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GATLING v. WASHINGTON METRO. AREA TRANSIT AUTH.

October 24, 1994

JOYCE GATLING, Plaintiff,
v.
WASHINGTON METROPOLITAN AREA TRANSIT AUTHORITY, Defendant.



The opinion of the court was delivered by: PATRICK J. ATTRIDGE

 The parties have consented to proceed before a magistrate judge for all purposes including trial. 28 U.S.C. ยง 636(c). Presently pending is the defendant Washington Metropolitan Area Transit Authority's ("WMATA" or "Metro") motion for summary judgment.

 Background

 On May 20, 1993, at about 4:45 p.m., the plaintiff, Joyce Gatling, was on WMATA's northbound Gallery Place station platform waiting for a train to take her to the Ft. Totten Station. When the train came to a stop, she noticed that the coach car she intended to enter was fully loaded. As Ms. Gatling attempted to enter the coach, her left toes struck the coach body beneath the door threshold and her left leg lodged in the gap between the platform and the body of the coach. She was immediately assisted by several passengers and extracted from this perilous situation. She entered the coach and proceeded to her destination. It was not until later that evening that she realized the nature and extent of her injury. WMATA was not on notice of this claim until the plaintiff filed suit some four months after the incident. The only known witnesses to the accident are Jan Clark, the plaintiff's daughter, and Raymond Lightfoot, a coworker.

 The Suspension System

 WMATA's rail coaches are supplied by either Rohr Industries, Inc. or Breda Costruzioni Ferroviarie in accordance with design criteria issued by WMATA. The specifications require the manufacturers to utilize a dual suspension system which allows for vertical movement of the coaches while passengers are entering and exiting the coach. The primary suspension system consists of mechanical springs located over the axle, similar to the system used on automobiles. The secondary suspension system utilizes leveling valves and bellows (air bags) to control the level of the coach. These bags, located beneath and exterior to the passenger compartment, are parallel to each other and operate in tandem. By increasing or decreasing the air pressure in the bags, the level of the coach is changed to meet the needs of the passenger load in both static and dynamic conditions. The coach threshold height, normally platform level, can move up and down to compensate for passenger loading and unloading. The design standards allow vertical movement of 3 inches; 1 1/2 inches above to 1 1/2 inches below the standard platform height of 40 1/2 inches. Moreover, the design standards permit a 1/4 inch tolerance in the construction of the station platform. *fn1" Therefore, the coach floor within design standards, may reach a dynamic period level of 1 3/4 inches above the station platform. The coach floor level is prevented from exceeding this maximum permissible vertical height by mechanical stops. The mechanical stops are metallic projections extending from the coach beneath the platform when the car is stopped at a station.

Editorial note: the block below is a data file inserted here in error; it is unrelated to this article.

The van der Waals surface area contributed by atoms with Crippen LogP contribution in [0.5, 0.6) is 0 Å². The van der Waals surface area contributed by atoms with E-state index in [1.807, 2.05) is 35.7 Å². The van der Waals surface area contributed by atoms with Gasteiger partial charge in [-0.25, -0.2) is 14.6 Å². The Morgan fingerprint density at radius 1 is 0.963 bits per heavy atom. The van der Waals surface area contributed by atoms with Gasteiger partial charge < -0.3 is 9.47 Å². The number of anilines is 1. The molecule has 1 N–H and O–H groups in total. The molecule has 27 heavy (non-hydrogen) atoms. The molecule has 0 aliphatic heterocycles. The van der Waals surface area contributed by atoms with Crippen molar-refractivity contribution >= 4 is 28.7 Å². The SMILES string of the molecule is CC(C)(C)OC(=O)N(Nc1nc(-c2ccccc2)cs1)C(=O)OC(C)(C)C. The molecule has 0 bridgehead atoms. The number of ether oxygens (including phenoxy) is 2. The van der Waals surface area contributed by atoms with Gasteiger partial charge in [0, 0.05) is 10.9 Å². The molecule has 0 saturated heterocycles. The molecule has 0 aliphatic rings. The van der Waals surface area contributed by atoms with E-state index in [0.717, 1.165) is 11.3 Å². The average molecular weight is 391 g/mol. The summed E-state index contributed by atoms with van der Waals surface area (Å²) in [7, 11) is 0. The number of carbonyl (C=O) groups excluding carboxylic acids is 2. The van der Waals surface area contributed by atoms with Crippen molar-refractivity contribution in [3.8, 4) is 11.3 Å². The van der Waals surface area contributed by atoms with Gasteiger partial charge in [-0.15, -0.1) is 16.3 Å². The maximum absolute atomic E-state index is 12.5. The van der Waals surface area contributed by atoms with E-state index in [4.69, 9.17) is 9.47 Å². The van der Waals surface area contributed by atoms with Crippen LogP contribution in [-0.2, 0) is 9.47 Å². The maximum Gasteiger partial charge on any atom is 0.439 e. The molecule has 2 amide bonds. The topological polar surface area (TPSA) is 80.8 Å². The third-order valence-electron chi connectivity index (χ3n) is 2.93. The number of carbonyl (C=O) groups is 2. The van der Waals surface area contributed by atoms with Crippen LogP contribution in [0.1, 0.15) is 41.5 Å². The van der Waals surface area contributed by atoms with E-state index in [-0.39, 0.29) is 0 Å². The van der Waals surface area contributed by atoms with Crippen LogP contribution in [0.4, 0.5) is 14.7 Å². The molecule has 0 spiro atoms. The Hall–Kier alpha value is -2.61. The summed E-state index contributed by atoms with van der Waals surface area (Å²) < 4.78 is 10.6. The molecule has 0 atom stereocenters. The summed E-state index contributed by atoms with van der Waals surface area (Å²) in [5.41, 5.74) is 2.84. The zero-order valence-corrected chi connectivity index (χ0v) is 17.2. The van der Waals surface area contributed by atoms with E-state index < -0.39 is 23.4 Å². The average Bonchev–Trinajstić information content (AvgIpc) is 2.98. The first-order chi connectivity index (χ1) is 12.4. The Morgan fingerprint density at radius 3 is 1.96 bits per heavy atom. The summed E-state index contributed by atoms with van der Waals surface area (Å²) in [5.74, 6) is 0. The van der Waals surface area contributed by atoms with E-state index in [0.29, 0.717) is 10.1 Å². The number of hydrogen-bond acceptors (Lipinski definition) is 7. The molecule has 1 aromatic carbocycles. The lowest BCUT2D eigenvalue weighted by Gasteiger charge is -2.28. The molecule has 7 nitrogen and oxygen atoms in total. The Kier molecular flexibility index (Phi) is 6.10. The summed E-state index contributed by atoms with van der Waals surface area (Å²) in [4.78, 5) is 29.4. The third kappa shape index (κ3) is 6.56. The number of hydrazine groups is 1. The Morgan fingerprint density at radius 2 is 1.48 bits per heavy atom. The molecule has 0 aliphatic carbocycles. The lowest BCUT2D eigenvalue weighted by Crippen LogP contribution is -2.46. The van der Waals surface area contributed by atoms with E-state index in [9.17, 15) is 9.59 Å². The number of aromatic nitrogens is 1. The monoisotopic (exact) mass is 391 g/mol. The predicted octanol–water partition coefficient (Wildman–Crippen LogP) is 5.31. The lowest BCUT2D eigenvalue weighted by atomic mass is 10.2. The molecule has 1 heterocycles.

The design features of the rail system also provide for a gap between the outer edge of the station platform and the body of the coach. This gap allows for variation in station design, construction, track wear, track gauge and wheel flange wear so as to prevent a coach from striking the station platform as it passes through a station.

 Plaintiff's Theories

 Ms. Gatling's initial complaint sought damages from WMATA for negligence alleging that "a dangerous, defective condition in the design, construction and maintenance of the defendant's metro system caused" her bodily injury.

 
to avoid any confusion on the nature of the claim . . . the complaint has been amended to delete the major work 'design' and thereby remove any colorable relationship to a discretionary decision by the Defendant. Rather here, the Defendant adopted standards to assure a substantially horizontal alignment between the track floor and platform, but negligently failed to assure that the safety devices provided on the coaches performed their intended role of horizontal alignment.

 (Pl.'s P. & A. Opp. Mot. Dismiss at 7.)

 The amended complaint, however, merely alleged that WMATA was on notice of a "dangerous defective condition and negligently failed to remedy this condition and negligently failed to warn the plaintiff of the hazard." (Am. Compl. at 1.) The complaint lacked specificity and contained no mention of the nature of the dangerous defective condition.

 On January 25, 1994, the plaintiff filed a Federal Rules of Civil Procedure 26(b)(4) statement containing the opinions expected to be expressed by her engineering expert witness, Paul Gottfried. According to the statement, based upon the testimony of witnesses and following a review of records and materials furnished by WMATA to Mr. Gottfried, Gottfried would express the opinion that for sometime prior to May 20, 1993, WMATA

 
was aware of a defective condition which had the potential to present the traveling public with a vertical separation between the horizontal plane of the coach threshold and the horizontal plane of the metrorail platform approximately fifteen to twenty times in excess of the allowed tolerance;
 
. . . [that] a reasonably prudent mass transit authority would have revised the regular maintenance schedule procedures to more closely monitor its coaches to reduce or minimize the occurrence of these hazardous vertical separations in [an] effort to conform the coach-platform horizontal plane to required and acceptable tolerances;
 
That the deviations in vertical separation from required engineering tolerances posed a hazard to foot movement and placement for the travelling public entering and ...

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